The first casualty was Deb DeWilliams having to withdraw when her crew’s father took seriously ill. Her crew, Alistair had helped Deb during her history making Round Australia Walk and it’s understandable that Alistair had become part of the family in that time.

All of the runners kept going through the Sunday night without much of a break. At 21 hours , Kouros had run 224km for an incredible 46km lead over Hardel and Dvoracek who were in the high 170’s. Garry Wise was the leading Australian with 149.2km and Dawn Parris was leading the women’s race with 118km. Jevvan McPhee had become the second scratching of the race having completed over 100km before deciding that multi-day racing wasn’t for him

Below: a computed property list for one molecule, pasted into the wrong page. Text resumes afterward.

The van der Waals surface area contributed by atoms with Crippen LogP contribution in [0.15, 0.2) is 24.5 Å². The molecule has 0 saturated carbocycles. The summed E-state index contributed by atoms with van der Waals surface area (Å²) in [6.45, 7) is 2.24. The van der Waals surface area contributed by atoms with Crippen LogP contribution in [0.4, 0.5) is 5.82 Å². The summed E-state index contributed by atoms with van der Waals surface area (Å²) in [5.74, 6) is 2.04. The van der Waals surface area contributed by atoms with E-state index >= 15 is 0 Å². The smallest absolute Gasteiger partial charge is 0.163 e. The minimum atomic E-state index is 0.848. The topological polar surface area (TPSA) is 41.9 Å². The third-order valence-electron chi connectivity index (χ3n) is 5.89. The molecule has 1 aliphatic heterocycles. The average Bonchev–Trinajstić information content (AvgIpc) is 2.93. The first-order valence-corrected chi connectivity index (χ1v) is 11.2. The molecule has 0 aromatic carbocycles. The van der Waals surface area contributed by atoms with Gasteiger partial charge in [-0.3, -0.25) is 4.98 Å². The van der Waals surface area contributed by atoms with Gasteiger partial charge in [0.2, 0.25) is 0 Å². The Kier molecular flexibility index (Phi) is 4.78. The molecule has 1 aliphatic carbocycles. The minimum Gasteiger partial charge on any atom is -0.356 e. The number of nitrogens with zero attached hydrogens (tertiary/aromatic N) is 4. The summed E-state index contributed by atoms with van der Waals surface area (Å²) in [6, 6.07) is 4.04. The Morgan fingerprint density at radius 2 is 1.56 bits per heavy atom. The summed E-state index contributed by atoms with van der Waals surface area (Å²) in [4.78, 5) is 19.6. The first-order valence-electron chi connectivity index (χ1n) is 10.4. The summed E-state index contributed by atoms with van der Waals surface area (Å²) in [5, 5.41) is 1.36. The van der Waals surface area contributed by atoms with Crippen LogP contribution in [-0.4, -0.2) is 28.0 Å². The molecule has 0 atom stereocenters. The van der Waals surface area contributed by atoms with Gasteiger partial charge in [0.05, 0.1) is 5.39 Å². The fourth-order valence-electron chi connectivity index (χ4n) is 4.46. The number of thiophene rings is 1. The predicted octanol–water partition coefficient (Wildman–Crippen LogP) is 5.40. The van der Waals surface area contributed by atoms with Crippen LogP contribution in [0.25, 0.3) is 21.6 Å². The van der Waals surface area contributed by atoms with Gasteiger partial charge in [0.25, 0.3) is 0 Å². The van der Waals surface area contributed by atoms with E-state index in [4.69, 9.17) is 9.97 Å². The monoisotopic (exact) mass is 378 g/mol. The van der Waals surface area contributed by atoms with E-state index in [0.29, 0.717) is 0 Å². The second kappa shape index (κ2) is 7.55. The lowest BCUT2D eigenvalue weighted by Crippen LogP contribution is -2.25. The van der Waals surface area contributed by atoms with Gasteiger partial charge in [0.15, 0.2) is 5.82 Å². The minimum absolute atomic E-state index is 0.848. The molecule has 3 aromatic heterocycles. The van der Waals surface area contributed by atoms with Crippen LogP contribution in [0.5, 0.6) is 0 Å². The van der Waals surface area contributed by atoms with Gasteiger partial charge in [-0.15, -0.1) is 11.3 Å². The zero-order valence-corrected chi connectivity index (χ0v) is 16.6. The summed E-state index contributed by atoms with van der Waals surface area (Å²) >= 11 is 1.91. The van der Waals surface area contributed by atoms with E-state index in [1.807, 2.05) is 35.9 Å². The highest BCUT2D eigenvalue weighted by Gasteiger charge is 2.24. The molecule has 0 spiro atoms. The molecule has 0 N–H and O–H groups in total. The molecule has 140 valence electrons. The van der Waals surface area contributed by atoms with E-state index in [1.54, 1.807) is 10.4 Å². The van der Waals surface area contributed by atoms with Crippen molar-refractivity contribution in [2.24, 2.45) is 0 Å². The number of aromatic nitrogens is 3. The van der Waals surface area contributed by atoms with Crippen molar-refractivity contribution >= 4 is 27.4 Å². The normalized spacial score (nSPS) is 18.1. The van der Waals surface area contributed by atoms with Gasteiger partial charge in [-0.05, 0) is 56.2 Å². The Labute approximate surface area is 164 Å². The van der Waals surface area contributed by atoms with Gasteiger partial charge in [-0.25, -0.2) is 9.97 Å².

At the end of the first day there was no doubt in anyone’s mind who was going to win, it was just a question of how far would he run and the winning margin. The person I am talking about is Yiannis Kouros. He had covered 254.4km, which was 9km further than he had done on the same track twenty one years ago when he set the World track record for six days. I believe this was the first indicator that a great event was unfolding. Dvoracek had moved into second place with over 200km on the first day and Hardel wasn’t much further back having also covered 200km. Kouros had done his job and broken any potential challengers.

The ever popular crowd favourite, Elvira Janosi from Hungary was the next withdrawal suffering a stomach upset in a reoccurrence of a complaint a few months earlier. It was a shame to see Elvira forced to stop.